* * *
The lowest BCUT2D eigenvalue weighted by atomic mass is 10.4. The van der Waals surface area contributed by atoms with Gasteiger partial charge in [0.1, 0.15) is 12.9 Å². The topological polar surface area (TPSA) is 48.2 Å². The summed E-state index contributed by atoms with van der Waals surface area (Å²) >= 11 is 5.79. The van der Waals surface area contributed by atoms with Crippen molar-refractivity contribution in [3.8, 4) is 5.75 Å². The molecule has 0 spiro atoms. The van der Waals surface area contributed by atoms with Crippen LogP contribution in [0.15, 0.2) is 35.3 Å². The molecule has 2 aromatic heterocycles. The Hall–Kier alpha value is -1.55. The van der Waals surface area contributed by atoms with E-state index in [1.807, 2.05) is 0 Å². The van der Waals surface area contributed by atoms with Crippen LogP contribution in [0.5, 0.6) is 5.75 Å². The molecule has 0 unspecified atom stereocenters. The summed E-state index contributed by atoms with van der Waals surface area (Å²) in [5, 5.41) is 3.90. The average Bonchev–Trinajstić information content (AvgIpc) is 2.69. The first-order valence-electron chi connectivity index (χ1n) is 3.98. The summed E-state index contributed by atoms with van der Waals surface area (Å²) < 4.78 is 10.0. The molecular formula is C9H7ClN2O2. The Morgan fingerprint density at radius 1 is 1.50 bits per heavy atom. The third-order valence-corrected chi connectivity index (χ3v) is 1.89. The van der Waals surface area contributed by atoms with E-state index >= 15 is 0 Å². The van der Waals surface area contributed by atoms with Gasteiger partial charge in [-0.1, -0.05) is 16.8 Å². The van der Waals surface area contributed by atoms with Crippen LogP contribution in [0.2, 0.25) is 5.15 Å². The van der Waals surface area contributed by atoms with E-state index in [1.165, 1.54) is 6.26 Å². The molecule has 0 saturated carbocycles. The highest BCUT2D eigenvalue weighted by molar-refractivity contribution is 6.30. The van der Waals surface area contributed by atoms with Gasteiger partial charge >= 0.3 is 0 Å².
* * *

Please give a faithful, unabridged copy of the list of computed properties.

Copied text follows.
The lowest BCUT2D eigenvalue weighted by atomic mass is 10.4. The van der Waals surface area contributed by atoms with Gasteiger partial charge in [0.1, 0.15) is 12.9 Å². The topological polar surface area (TPSA) is 48.2 Å². The summed E-state index contributed by atoms with van der Waals surface area (Å²) >= 11 is 5.79. The van der Waals surface area contributed by atoms with Crippen molar-refractivity contribution in [3.8, 4) is 5.75 Å². The molecule has 0 spiro atoms. The van der Waals surface area contributed by atoms with Crippen LogP contribution in [0.15, 0.2) is 35.3 Å². The molecule has 2 aromatic heterocycles. The Hall–Kier alpha value is -1.55. The van der Waals surface area contributed by atoms with E-state index in [1.807, 2.05) is 0 Å². The van der Waals surface area contributed by atoms with Crippen LogP contribution in [0.5, 0.6) is 5.75 Å². The molecule has 0 unspecified atom stereocenters. The summed E-state index contributed by atoms with van der Waals surface area (Å²) in [5, 5.41) is 3.90. The average Bonchev–Trinajstić information content (AvgIpc) is 2.69. The first-order valence-electron chi connectivity index (χ1n) is 3.98. The summed E-state index contributed by atoms with van der Waals surface area (Å²) < 4.78 is 10.0. The molecular formula is C9H7ClN2O2. The Morgan fingerprint density at radius 1 is 1.50 bits per heavy atom. The third-order valence-corrected chi connectivity index (χ3v) is 1.89. The van der Waals surface area contributed by atoms with E-state index >= 15 is 0 Å². The van der Waals surface area contributed by atoms with Gasteiger partial charge in [-0.1, -0.05) is 16.8 Å². The van der Waals surface area contributed by atoms with Crippen LogP contribution in [0.2, 0.25) is 5.15 Å². The van der Waals surface area contributed by atoms with E-state index in [1.165, 1.54) is 6.26 Å². The molecule has 0 saturated carbocycles. The highest BCUT2D eigenvalue weighted by molar-refractivity contribution is 6.30. The van der Waals surface area contributed by atoms with Gasteiger partial charge >= 0.3 is 0 Å².